Apr 05, 2011
Our colleagues at Friends of the Earth Japan are writing a blog on life after the earthquake and tsunami. They will be documenting how they, and fellow citizens, are rebuilding their lives and addressing some of the issues that have arisen as the country recovers from its biggest crisis since World War II.
I would like to introduce an essay from one of our friends, who lives in Iwaki City, 40 km from Fukushima Daiichi Nuclear Power Plant.
Two weeks after the hydrogen explosion at the Fukushima Daiichi nuclear power plant building, we've returned to Iwaki City at last. Iwaki is 40 km away from the Fukushima plant and is neither within the 20 km evacuation zone nor within the 30 km safety zone.
However, immediately after the nuclear explosion following the earthquakes and tsunamis, we were not able to determine the degree of risks involved and evacuated to Ibaraki Prefecture, 160 km from Iwaki city.
My wife works at a high school, 34 km from the Fukushima plant. Two days after the evacuation, she insisted on returning to Iwaki City. I was against this. At the time, there'd been a second hydrogen explosion. Upon hearing about this, my wife still persisted with her plans to return and we began to quarrel. One hour after the second explosion, the school finally got in contact with her with an official notice to stay on stand-by and not to return, my wife conceded.
I was relieved to settle this matter. We then began to worry about our cat that was left behind. This cat, being semi-wild, lies idly during the day in the neighboring field and returns home at night. We were certain that she would take refuge in the field and was not likely to starve, thus the problem was her radiation exposure.
The radiation monitoring began in Iwaki City and was reported to be about 1 micro sieverts per hour (Sv/h) in the atmosphere above normal levels. The soil contamination too appears relatively serious. As our cat lives in the field, she must be covered with the dirt. I wonder how much she has been exposed to.
Two weeks later as we returned to Iwaki city, our cat was fortunately alive and well. I wondered what she had been eating. We brought her into the bathroom immediately and washed her with some cat-shampoo. So as not to bring the radioactive material into the house, we had initially decided to wash her outside. However, the joy of finding her alive left us with no such reason.
The hardest part came afterwards. The cat naturally wants to go outside; she kept crying so that we could not keep her indoors any longer. As we told her, "outside you will be exposed to radiation", she would not listen and began rolling around in the field again.
Like many cats, our cat too dislikes getting wet; therefore we cannot wash her every day. We ourselves are wearing masks when outside and we take our clothes off in the entrance hall so as not to bring the radiation material into our bedroom. But is it any good at all if the cat comes in full of dirt?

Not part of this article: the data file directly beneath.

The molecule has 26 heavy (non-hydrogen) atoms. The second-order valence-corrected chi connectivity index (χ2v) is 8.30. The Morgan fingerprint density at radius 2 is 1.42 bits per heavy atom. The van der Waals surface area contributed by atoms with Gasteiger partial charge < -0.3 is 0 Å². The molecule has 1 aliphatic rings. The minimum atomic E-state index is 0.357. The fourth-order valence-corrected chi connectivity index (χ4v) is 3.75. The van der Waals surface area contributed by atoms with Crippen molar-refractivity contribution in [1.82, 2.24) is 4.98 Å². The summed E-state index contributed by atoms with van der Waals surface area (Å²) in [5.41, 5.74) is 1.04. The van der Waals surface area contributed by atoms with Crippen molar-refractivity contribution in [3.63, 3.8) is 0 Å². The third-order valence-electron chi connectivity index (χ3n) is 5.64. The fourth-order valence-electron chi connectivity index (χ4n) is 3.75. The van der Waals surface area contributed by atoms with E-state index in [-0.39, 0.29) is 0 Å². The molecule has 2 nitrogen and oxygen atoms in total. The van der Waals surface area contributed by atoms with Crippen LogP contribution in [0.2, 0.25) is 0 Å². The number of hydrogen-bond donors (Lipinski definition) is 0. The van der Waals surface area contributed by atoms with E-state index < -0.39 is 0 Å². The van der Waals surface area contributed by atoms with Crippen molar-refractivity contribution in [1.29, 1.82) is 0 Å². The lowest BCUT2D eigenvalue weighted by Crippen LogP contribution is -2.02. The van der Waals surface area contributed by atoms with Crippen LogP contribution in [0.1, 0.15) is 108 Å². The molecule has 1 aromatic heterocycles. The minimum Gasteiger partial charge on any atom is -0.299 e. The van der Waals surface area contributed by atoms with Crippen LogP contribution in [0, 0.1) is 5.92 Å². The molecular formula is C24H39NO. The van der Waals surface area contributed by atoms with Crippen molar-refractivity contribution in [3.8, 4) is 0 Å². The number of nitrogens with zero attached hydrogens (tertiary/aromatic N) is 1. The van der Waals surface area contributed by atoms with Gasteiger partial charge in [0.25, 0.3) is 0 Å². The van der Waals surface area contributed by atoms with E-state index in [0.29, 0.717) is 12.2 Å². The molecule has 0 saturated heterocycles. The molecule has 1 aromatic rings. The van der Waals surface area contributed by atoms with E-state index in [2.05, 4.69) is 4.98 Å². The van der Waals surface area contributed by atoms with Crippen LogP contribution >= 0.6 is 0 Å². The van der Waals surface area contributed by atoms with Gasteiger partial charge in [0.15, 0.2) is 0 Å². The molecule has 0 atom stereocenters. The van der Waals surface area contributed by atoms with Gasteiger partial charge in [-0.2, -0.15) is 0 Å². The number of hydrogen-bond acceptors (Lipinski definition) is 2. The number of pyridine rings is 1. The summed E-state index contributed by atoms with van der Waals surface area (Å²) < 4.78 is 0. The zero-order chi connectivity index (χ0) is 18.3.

Thus far when we brought her inside our home, we used disposable body-towels. However, since these towels are relatively expensive, and do not come in large amounts, we opted to use baby-wipes. We soak them very lightly and wipe her three times and needless to say they are then discarded.
We are well aware of the radiation risks and have some knowledge. Yet as we restart our lives, we end up not thinking of this risks as everyday needs and emotional needs take over. People living outside the immediate danger are far more sensitive to such risks. In fact, prior to our return to Iwaki City, our family members and friends living outside Fukushima Prefecture were very concerned and strongly opposed our return.
Despite this, my wife decided to return out of her sense of duty and out of her guilt for left behind. While I, with my affection for our cat, selfishly reasoned that "the plant will not explode immediately," "we can secure the gasoline if needed," "1 micro Sv/h does not present a high risk," and so on.
Upon returning, we found the shelves of the supermarket empty and about 100 cars lined up at the gas station. Yet here the sky is blue, and so ordinary is our everyday it makes it difficult to believe that only 40 km from here are the damaged nuclear plants.
Whether our cat is exposed to radiation is still unknown, and recently we nicknamed her Sievert. More accurately, as the cat is treated as a nuclear material, Becquerel is appropriate. Therefore, we thought of calling her Becky, however, my wife thought Sievert prettier and there was no use in arguing.
By continuing this life, the risk of radiation will be forgotten unless the situation worsens at the plants or until the onset of cancer emerges. I wonder for those who have settled here for good, this may well be a happier life.
Even if her life ends prematurely, our cat might be content to roll around in the field as usual. I too am defeated by my own emotion and no longer troubled by the thought of letting our cat into our home even if this means shortening my life a little.